After several unsuccessful quit attempts, Halcomb acknowledged that his doctor’s recommendation in mid-December came at a good time — just hours before his daughter gave birth and brought her new baby to her parents’ home to live.

“Everybody who smokes knows that if the doctor says something, deep down they feel ashamed,” he says.

Cancer care providers can play an especially important role in helping patients quit smoking, says Tong.

“When smokers are diagnosed with cancer, it is a ‘teachable moment,’” she explains. “It’s an opportunity to educate patients about the importance of quitting to improve treatment outcomes, as well as to prevent secondary cancers from developing.”

The Surgeon General reports that smoking is associated with poorer response to cancer treatment and wound-healing, and that it increases treatment-related toxicity. Continued tobacco use also decreases cancer survival rates.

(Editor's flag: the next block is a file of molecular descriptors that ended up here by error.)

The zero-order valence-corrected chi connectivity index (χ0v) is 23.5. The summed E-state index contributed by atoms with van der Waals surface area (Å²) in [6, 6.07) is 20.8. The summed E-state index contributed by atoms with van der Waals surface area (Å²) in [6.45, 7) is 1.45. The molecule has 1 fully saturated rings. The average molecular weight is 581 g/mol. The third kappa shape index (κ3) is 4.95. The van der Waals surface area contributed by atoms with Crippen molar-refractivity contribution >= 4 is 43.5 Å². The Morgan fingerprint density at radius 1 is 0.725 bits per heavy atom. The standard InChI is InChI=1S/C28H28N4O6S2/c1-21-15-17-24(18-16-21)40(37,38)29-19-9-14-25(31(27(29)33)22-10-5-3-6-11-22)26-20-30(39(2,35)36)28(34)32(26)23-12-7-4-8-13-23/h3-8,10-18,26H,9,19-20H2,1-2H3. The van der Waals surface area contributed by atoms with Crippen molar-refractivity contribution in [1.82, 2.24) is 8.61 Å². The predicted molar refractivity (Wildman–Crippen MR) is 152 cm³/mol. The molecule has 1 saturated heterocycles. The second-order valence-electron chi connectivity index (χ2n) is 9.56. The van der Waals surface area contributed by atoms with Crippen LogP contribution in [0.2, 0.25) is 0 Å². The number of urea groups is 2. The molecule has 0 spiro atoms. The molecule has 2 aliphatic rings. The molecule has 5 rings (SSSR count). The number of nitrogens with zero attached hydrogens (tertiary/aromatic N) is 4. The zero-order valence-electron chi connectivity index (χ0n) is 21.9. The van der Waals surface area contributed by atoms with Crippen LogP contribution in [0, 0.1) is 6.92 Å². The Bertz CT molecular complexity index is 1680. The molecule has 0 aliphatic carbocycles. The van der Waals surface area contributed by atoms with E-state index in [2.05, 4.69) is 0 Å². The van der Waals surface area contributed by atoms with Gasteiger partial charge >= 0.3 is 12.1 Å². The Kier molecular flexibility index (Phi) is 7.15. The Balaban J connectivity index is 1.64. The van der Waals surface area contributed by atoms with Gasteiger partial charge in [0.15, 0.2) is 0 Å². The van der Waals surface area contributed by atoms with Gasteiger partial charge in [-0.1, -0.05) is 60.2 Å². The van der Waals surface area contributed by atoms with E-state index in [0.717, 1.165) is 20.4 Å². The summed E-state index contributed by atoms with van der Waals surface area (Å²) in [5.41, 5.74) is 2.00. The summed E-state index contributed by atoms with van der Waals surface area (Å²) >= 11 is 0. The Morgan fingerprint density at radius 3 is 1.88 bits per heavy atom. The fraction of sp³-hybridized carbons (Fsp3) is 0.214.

But too few providers address tobacco cessation with patients. Even many NCI-designated cancer centers don’t offer tobacco treatment or education materials.

Training health care providers key

To address the gap in oncology settings outside of the university system, Tong is working with directors of the UC Davis Cancer Care Network of community cancer centers to share UC Quits’ evidence-based tobacco cessation practices, lung cancer screening and prevention programs.

“We hope collaborations with our affiliate cancer centers will lead to new programs to improve cancer treatment and survival outcomes,” she says.